Millions of Catholics around the world turned out Sunday to attend a Mass celebrated by Pope Francis in the Democratic Republic of Congo’s capital, Kinshasa. The turnout underscored Francis’ clout as he pushes for structural change in Africa and deals with problems afflicting the 1.2 billion-member Church there. The pope arrived in Kinshasa on Saturday for a five-day visit during which he is scheduled to meet with government officials and the country’s spiritual leader, Cardinal Jean Pierre Lobo. Francis has made fighting poverty and social injustice one of his key priorities during his papacy.
According to estimates, one of Pope Francis’ largest Masses was attended by approximately a million people in the capital of the Democratic Republic of the Congo.
Pope Francis’ largest Mass in DR Congo was attended by approximately a million people in Kinshasa, according to estimates. The mass, which took place on September 25th, was commemorating the 50th anniversary of the Catholic Church in the country. Additionally, Pope Francis delivered a speech during the Mass and called for peace and reconciliation among Congo’s various ethnic groups.
Africa is regarded as Catholicism’s future, but some argue that it ought to be represented more fully.
In his first pastoral letter on Africa, Pope Francis urged Catholics in the DRC to “feel close to Christ” and appreciated the Catholic Church’s history in the region. The Catholic population of the DRC is estimated at around ten million people, about one-seventh of the country’s population. Meanwhile, a recent report by The Economist argued that Catholicism is not well-represented in Africa and that it ought to be more actively engaged in promoting democracy and human rights. Some argue that Catholicism should focus more on providing social services than evangelizing; others maintain that African Catholicism is thriving and represents a significant part of the continent’s culture.
In preparation for the occasion, a 700-member choir had been practicing together long before the pontiff was originally scheduled to visit in July of last year. Due to his ill health, the Pope had to postpone his initial visit.
As millions of people packed the Kinshasa stadium to hear Pope Francis deliver his first ever Mass in DR Congo, it was clear that the Catholic Church has a devout following in this country. The 700-member choir that had been practicing together long before the pontiff was originally scheduled to visit in July of last year had worked tirelessly to make sure they sounded their best.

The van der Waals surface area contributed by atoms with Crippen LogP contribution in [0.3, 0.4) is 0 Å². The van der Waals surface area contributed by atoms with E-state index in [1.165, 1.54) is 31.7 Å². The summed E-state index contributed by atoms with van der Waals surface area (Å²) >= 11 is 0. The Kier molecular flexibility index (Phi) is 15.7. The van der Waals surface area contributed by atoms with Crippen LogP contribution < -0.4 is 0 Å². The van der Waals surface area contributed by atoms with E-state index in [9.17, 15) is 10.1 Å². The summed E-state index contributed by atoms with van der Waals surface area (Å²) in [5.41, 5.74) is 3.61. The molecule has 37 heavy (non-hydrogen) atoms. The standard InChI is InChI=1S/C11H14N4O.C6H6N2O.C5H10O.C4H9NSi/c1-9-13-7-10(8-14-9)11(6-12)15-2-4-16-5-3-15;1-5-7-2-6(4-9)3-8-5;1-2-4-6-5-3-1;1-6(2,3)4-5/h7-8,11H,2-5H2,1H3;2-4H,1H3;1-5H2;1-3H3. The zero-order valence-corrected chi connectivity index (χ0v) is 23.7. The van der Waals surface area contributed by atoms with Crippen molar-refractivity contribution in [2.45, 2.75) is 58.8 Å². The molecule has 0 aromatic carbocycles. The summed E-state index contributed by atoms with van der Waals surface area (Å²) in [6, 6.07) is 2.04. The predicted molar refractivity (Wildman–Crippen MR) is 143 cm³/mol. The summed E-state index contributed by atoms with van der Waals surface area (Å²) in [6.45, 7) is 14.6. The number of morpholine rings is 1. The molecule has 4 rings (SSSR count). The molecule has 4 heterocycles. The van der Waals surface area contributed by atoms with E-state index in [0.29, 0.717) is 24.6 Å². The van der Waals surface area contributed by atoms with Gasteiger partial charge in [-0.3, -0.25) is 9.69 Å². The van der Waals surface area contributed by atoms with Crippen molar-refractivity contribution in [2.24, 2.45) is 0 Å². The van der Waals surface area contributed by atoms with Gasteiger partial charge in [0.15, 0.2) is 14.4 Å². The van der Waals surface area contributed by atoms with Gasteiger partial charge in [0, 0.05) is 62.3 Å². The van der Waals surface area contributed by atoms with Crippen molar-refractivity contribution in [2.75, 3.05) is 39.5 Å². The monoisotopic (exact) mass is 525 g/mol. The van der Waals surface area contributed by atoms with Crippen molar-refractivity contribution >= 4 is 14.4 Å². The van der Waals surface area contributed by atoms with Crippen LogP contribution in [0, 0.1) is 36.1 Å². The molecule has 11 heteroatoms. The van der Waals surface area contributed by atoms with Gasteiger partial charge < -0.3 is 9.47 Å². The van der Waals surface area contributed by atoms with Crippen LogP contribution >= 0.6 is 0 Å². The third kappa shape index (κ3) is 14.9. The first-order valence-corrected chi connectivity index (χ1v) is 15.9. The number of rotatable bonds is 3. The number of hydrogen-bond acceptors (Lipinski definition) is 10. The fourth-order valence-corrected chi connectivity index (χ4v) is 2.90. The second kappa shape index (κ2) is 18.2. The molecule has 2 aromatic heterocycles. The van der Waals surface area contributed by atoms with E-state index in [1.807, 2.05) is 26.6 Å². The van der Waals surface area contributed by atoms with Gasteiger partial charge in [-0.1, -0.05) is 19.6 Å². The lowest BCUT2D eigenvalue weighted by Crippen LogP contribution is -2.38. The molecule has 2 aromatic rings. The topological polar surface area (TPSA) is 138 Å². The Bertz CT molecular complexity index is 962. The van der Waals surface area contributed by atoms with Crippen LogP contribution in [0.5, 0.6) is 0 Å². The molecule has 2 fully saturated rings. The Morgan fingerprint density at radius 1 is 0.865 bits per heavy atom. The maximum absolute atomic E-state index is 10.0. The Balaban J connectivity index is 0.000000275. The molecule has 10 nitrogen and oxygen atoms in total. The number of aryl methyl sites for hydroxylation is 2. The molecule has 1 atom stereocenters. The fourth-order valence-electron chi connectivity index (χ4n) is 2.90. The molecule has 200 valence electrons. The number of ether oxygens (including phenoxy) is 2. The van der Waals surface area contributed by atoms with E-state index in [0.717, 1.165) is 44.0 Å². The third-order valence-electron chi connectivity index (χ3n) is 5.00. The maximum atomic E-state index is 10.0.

Unfortunately, due to his ill health, the Pope had to postpone his initial visit. But, as he said during his address after mass, “I am grateful for all these crowds who have come here today – even though I could not be with them physically.” He went on to say that he is happy to be able to bring spiritual blessings to the people of DR Congo.
On the second day of his six-day trip to Africa, he advised opposing sides to forgive one another and provide their adversaries with a “great amnesty of the heart.”
Pope Francis addressed the conflict in the Democratic Republic of Congo during a Mass at the national stadium in Kinshasa on Sunday. The Pope urged both parties to forgive one another and offer a “great amnesty of the heart.” He also called for an end to violence andfor people to work together for the good of their country.
“I appeal especially to those who are in positions of power, to use their authority and their influence to promote dialogue and cooperation, so that all can work together for the common good,” said Pope Francis.
The Pope’s visit has drawn millions of people into the streets of Kinshasa, some waving Vatican flags and others chanting “Viva il Papa!” On Saturday, Francis met with victims of sexual abuse by Catholic priests.